Back in the 60's, when I was a young bride, I used to make a dessert called "Italian cream cake." But it's not the Italian cream cake that is popular today. No, it's a sponge cake soaked in a mixture of hot coffee and rum and layered with rum-sweetened whipped cream. Sometimes it was topped with shaved chocolate. Sound familiar? It's what we know as tiramisu today minus the mascarpone and zabaglione. Well, King Solomon said it right when he told the people, "there's nothing new under the sun."
Here's my recipe for tiramisu. We had it for Christmas dessert; that's when this photo was taken. If you like using store-bought ladyfingers or the Italian imported lady fingers, then you can skip the sponge cake recipe, but this is an easy and delicious spongecake that Italians have traditionally used for desserts like this for a long time.
Hot Milk Spongecake
1/2 cup milk
1 cup sifted all-purpose flour
1 tsp. baking powder
1/4 tsp. sea salt
3 eggs (2/3 cup)
1 cup sugar
1 tsp. vanilla extract
1. In small saucepan, heat milk until bubbles form around edge of pan. Remove from heat; set aside.
2. Preheat oven to 350F.
3. Sift flour with baking powder and salt; set aside.
4. In small bowl of electric mixer, at high speed, beat eggs until thick and lemon-colored. Gradually add sugar, beating until mixture is smooth and well blended--about 5 minutes.
5. At low speed, blend in flour mixture just until smooth.
6. Add warm milk and vanilla, beating just until combined.
7. Pour batter immediately into an ungreased 9x9x1-3/4" baking pan or 2 greased and floured 8x1-1/2" layer-cake pans; bake 25-30 minutes, or until cake tester inserted in center comes out clean.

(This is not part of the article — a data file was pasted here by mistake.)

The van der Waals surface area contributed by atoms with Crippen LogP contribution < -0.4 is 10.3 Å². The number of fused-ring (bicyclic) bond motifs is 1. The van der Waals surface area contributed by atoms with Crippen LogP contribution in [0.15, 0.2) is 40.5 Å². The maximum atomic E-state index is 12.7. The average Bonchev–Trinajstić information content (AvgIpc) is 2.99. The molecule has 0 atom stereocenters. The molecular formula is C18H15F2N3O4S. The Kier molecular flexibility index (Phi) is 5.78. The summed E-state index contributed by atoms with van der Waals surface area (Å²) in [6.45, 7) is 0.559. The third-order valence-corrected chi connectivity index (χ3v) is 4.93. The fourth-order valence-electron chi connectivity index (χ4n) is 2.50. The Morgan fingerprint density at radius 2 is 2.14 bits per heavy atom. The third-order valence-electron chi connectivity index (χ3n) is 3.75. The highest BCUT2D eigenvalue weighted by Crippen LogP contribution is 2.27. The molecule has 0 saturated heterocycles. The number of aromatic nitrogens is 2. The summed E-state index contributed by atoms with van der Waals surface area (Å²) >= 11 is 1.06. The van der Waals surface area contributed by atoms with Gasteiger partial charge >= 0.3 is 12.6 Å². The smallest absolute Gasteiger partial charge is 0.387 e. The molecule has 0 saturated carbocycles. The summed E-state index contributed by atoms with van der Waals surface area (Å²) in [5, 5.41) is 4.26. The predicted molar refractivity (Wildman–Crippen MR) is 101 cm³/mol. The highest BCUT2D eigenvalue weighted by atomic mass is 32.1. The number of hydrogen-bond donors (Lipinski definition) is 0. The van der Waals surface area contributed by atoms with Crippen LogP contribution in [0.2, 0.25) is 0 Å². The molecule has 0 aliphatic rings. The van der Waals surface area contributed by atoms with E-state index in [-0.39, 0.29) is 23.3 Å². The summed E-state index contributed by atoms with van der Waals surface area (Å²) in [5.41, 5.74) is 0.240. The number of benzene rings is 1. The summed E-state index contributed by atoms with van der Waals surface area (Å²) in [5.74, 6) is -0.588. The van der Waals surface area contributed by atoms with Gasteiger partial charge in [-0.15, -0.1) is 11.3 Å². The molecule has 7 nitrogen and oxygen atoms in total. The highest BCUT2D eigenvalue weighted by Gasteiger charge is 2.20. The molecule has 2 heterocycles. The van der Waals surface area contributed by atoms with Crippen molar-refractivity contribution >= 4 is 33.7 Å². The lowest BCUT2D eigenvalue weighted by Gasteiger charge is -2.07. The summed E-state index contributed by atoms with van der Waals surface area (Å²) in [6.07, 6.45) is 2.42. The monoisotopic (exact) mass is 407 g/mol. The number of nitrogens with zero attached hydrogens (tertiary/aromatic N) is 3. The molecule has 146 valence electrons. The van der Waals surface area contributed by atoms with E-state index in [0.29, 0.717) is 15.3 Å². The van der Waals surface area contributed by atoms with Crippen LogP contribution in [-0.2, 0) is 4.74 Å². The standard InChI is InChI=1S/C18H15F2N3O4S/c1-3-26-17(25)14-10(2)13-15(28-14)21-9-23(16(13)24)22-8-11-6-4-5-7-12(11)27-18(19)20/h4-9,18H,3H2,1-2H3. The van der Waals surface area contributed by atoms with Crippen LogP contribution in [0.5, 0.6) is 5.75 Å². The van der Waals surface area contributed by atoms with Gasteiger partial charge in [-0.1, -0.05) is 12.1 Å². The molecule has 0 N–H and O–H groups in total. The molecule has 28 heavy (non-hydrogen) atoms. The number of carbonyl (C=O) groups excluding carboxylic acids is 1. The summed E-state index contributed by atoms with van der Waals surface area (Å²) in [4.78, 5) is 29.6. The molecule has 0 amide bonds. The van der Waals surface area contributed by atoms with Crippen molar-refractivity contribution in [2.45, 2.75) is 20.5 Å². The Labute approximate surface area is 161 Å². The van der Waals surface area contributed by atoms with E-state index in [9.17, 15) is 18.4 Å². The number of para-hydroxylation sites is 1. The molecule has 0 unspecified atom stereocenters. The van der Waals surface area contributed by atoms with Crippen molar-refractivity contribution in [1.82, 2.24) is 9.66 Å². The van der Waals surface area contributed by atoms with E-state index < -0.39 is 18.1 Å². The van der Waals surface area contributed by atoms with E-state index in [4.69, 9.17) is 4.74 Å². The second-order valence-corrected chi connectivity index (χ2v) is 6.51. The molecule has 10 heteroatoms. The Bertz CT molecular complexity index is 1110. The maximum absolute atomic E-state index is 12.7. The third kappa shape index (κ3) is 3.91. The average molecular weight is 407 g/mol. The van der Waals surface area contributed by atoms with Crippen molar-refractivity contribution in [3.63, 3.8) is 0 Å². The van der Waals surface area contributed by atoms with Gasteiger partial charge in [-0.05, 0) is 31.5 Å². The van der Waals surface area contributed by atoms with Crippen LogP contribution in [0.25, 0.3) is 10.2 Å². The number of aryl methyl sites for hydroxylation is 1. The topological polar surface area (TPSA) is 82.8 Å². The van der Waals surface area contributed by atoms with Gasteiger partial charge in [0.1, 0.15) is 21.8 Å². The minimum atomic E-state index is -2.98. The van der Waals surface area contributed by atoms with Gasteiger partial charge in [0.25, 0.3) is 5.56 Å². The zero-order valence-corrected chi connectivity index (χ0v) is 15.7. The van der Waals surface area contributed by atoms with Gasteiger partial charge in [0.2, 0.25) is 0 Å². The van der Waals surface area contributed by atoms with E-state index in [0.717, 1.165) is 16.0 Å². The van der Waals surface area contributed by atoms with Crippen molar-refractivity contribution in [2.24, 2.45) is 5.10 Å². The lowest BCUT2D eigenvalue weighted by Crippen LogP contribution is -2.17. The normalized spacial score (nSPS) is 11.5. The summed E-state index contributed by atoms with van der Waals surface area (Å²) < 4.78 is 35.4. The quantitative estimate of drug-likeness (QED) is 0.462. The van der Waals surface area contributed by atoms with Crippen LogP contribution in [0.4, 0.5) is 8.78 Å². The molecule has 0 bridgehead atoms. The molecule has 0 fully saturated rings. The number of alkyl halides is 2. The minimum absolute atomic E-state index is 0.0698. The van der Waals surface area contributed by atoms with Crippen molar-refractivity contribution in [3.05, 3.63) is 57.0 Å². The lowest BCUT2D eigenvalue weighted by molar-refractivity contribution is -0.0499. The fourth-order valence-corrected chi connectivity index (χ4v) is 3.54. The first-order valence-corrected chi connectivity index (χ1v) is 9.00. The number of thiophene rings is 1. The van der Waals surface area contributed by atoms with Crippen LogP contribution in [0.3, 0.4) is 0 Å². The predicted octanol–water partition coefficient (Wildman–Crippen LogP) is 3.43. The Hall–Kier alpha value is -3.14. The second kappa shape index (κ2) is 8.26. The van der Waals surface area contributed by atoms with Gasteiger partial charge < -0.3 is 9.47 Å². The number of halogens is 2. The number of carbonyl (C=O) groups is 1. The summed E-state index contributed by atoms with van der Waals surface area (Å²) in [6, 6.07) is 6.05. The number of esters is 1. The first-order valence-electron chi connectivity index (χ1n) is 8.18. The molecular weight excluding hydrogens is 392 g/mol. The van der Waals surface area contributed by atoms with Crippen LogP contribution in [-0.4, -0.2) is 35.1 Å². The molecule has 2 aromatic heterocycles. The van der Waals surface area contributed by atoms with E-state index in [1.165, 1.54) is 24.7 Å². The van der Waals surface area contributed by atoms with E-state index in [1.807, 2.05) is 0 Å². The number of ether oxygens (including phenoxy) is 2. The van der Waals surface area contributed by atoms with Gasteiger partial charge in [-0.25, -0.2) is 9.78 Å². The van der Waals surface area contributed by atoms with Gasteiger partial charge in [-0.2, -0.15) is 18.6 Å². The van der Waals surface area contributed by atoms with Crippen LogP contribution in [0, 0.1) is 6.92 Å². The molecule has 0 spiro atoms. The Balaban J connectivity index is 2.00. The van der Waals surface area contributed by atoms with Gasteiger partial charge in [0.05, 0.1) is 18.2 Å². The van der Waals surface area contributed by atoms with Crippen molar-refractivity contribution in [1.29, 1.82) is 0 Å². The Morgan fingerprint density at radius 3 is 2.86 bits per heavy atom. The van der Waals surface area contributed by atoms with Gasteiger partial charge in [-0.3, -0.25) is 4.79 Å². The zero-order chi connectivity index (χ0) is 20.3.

8. Invert square cake by hanging between 2 other pans; let cool completely. Remove from pan. Let layer cakes cool in pans 10 minutes. Remove from pans; cool thoroughly on wire racks. Serve plain, or frost as desired.
Note: If a larger cake is desired, double amounts of ingredients above. Use large bowl of electric mixer. Bake in an ungreased 10-inch tube pan 35-40 minutes. Invert pan over neck of bottle; let cake cool completely.
(There are many recipes for tiramisu. The traditional recipe uses zabaglione in the filling. While the eggs in zabaglione add a depth of flavor, the recipe that follows is a short-cut version that gives a traditional flavor and texture with half the work.)
Espresso Syrup: 1/3 cup water
1/2 cup sugar
2/3 cup strong brewed coffee or espresso
1/4 cup Italian or domestic brandy
Mascarpone Filling: 1-1/2 cups heavy whipping cream
1/3 cup sugar
2 tsp. vanilla extract
1 lb. mascarpone cheese, softened to room temperature
1/2 lb. imported or domestic ladyfingers, or sliced spongecake
Syrup: Combine water & sugar in small saucepan. Bring to simmer, stirring occasionally to
dissolve sugar. Remove from heat, cool. Add coffee and brandy.
Filling: Whip cream with sugar and vanilla until soft peaks form. Fold cream into softened mascarpone.
Assembly: Place a layer of the ladyfingers or sponge cake slices in the bottom of a shallow 2-quart baking dish or gratin dish. Sprinkle with half the syrup. Spread with half the filling. Repeat with remaining ladyfingers or cake, syrup and filling, spreading the top smooth, using a metal spatula. Cover with plastic wrap and refrigerate for up to 24 hours before serving. (or freeze for up to 2 months.) Immediately before serving place cocoa in fine strainer and shake a light coating on surface.